Village People by Bessie Head

Village People - Bessie HeadIn Village People by Bessie Head we have the theme of poverty, conflict, kindness, acceptance, struggle, desperation and connection. Taken from her Tales of Tenderness and Power collection the story is narrated in the first person by a man called Lorato and from the beginning of the story the reader realises that Head may be exploring the theme of poverty and acceptance. It is obvious that the narrator’s village is ravaged with poverty an example of which is the fact that many of the village’s babies die of malnutrition which would suggest that there is very little or no money to feed those who are most in need of nutrition. However it is interesting that there also appears to be an acceptance among those in the village of the circumstances that they find themselves in. It is as though they have accepted life on life’s terms without the possibility of change due to the limitations that are beset on those in the village. It is also interesting that the village is isolated with most communication being done by ox cart or sledge. This may be important as it is possible that Head is suggesting that throughout Africa (at the time the story was written) there were other villages that may also have lived in isolation. Africa may not necessarily have been fully developed or united unlike other counties in the western world. The situation that exists in Africa may have been unique with the continent being under developed.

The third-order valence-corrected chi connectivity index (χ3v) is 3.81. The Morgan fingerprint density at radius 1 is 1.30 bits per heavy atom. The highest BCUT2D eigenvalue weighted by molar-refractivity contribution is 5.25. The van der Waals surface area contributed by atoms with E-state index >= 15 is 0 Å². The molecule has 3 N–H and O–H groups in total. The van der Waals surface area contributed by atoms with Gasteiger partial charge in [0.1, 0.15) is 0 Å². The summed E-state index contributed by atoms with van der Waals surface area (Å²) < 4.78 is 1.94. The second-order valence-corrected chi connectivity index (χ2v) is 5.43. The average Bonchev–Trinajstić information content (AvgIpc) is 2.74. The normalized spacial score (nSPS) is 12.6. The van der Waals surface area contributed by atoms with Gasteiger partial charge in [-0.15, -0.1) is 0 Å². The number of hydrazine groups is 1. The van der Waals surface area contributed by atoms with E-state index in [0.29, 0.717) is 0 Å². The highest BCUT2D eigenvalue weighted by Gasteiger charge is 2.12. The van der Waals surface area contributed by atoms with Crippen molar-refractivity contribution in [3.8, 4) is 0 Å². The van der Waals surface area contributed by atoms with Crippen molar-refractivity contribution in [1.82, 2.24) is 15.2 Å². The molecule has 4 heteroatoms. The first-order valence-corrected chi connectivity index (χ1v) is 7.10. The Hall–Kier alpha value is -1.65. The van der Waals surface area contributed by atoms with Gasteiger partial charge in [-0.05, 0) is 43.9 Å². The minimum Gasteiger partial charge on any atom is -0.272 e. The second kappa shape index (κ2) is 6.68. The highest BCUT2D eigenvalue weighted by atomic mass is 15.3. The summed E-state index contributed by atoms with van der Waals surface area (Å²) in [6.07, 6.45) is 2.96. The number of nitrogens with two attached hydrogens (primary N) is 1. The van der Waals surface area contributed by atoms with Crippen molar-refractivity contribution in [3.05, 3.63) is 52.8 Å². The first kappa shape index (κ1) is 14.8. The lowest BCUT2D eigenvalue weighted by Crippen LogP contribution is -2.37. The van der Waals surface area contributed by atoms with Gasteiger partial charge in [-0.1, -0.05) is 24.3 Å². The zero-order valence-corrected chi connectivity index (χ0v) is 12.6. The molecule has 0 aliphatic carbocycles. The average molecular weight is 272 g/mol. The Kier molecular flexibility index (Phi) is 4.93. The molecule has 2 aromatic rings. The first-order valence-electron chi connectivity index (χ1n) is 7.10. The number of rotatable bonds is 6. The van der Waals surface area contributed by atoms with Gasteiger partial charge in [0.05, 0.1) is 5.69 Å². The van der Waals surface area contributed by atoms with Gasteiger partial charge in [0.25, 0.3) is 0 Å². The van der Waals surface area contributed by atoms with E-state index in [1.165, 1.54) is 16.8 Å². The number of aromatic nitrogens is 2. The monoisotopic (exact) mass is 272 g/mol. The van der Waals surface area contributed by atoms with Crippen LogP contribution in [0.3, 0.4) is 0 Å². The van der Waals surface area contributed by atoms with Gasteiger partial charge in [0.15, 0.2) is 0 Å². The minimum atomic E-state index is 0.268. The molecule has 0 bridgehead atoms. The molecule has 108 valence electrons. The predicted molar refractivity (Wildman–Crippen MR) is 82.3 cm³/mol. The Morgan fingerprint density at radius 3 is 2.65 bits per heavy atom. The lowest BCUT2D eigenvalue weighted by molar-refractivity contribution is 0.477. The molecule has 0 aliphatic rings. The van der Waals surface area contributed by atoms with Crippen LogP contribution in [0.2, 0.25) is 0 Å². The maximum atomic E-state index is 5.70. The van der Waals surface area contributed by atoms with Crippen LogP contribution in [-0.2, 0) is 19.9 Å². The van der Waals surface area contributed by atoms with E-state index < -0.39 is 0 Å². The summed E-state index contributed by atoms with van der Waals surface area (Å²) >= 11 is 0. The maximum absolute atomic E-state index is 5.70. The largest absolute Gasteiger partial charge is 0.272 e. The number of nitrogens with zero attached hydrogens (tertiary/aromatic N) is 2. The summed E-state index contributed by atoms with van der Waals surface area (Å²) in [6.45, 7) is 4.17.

Head’s description of the old woman may also be important particularly the words that she uses when describing the woman. By describing the woman and her situation as being ‘retched’ Head may be explicitly trying to highlight to the reader the desperation that exists for some in Africa. It may also be symbolically significant that the woman is wearing each shoe on the wrong foot as this may suggest at least symbolically that the woman is going in the wrong direction. The difficulties that she is incurring (hunger) may not necessarily need to exist. Though she looks amusing to others there is a far more serious matter at hand. The woman is desperate for food with her only goal being the will to want to survive (by getting food). The young woman’s kindness is also important as it highlights the fact that there is still a level of humanity in the village despite the difficulties that some in the village may incur. There is a connection between the old woman and the young woman with the pail of water.